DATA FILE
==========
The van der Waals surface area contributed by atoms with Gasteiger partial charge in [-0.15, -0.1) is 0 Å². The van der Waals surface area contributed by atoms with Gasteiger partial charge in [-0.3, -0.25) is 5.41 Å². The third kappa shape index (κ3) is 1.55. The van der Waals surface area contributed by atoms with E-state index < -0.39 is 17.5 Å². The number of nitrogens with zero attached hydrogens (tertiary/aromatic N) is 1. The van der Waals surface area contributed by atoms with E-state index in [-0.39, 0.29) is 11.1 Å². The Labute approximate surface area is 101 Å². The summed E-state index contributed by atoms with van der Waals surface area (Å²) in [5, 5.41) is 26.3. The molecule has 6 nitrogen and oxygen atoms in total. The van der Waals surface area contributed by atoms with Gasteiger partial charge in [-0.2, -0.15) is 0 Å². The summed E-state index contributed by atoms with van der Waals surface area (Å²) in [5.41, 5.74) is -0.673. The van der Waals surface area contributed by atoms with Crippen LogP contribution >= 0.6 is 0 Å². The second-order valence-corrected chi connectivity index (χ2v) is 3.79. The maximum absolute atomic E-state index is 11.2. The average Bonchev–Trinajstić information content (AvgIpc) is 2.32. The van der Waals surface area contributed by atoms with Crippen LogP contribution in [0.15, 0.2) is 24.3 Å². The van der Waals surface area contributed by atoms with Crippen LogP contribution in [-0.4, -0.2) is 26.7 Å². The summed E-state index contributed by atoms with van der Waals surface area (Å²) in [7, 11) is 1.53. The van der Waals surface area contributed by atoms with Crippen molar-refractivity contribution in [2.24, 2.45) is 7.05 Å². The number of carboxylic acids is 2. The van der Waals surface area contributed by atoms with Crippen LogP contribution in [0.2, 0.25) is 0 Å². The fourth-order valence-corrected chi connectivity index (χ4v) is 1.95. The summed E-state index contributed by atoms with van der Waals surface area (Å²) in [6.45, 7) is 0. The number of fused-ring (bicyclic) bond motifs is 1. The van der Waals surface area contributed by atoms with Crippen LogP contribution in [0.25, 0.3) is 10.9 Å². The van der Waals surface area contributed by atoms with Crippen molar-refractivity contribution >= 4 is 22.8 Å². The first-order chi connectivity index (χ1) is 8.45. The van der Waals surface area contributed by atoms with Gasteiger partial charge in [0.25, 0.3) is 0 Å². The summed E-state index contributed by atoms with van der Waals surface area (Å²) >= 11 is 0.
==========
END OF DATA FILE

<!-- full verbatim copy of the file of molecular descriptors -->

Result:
The van der Waals surface area contributed by atoms with Gasteiger partial charge in [-0.15, -0.1) is 0 Å². The van der Waals surface area contributed by atoms with Gasteiger partial charge in [-0.3, -0.25) is 5.41 Å². The third kappa shape index (κ3) is 1.55. The van der Waals surface area contributed by atoms with E-state index < -0.39 is 17.5 Å². The number of nitrogens with zero attached hydrogens (tertiary/aromatic N) is 1. The van der Waals surface area contributed by atoms with E-state index in [-0.39, 0.29) is 11.1 Å². The Labute approximate surface area is 101 Å². The summed E-state index contributed by atoms with van der Waals surface area (Å²) in [5, 5.41) is 26.3. The molecule has 6 nitrogen and oxygen atoms in total. The van der Waals surface area contributed by atoms with Gasteiger partial charge in [-0.2, -0.15) is 0 Å². The summed E-state index contributed by atoms with van der Waals surface area (Å²) in [5.41, 5.74) is -0.673. The van der Waals surface area contributed by atoms with Crippen LogP contribution >= 0.6 is 0 Å². The second-order valence-corrected chi connectivity index (χ2v) is 3.79. The maximum absolute atomic E-state index is 11.2. The average Bonchev–Trinajstić information content (AvgIpc) is 2.32. The van der Waals surface area contributed by atoms with Crippen LogP contribution in [0.15, 0.2) is 24.3 Å². The van der Waals surface area contributed by atoms with Crippen LogP contribution in [-0.4, -0.2) is 26.7 Å². The summed E-state index contributed by atoms with van der Waals surface area (Å²) in [7, 11) is 1.53. The van der Waals surface area contributed by atoms with Crippen molar-refractivity contribution in [2.24, 2.45) is 7.05 Å². The number of carboxylic acids is 2. The van der Waals surface area contributed by atoms with Crippen LogP contribution in [0.2, 0.25) is 0 Å². The fourth-order valence-corrected chi connectivity index (χ4v) is 1.95. The summed E-state index contributed by atoms with van der Waals surface area (Å²) in [6.45, 7) is 0. The number of fused-ring (bicyclic) bond motifs is 1. The van der Waals surface area contributed by atoms with Crippen LogP contribution in [0.25, 0.3) is 10.9 Å². The van der Waals surface area contributed by atoms with Crippen molar-refractivity contribution >= 4 is 22.8 Å². The first-order chi connectivity index (χ1) is 8.45. The van der Waals surface area contributed by atoms with Gasteiger partial charge in [0.25, 0.3) is 0 Å². The summed E-state index contributed by atoms with van der Waals surface area (Å²) >= 11 is 0.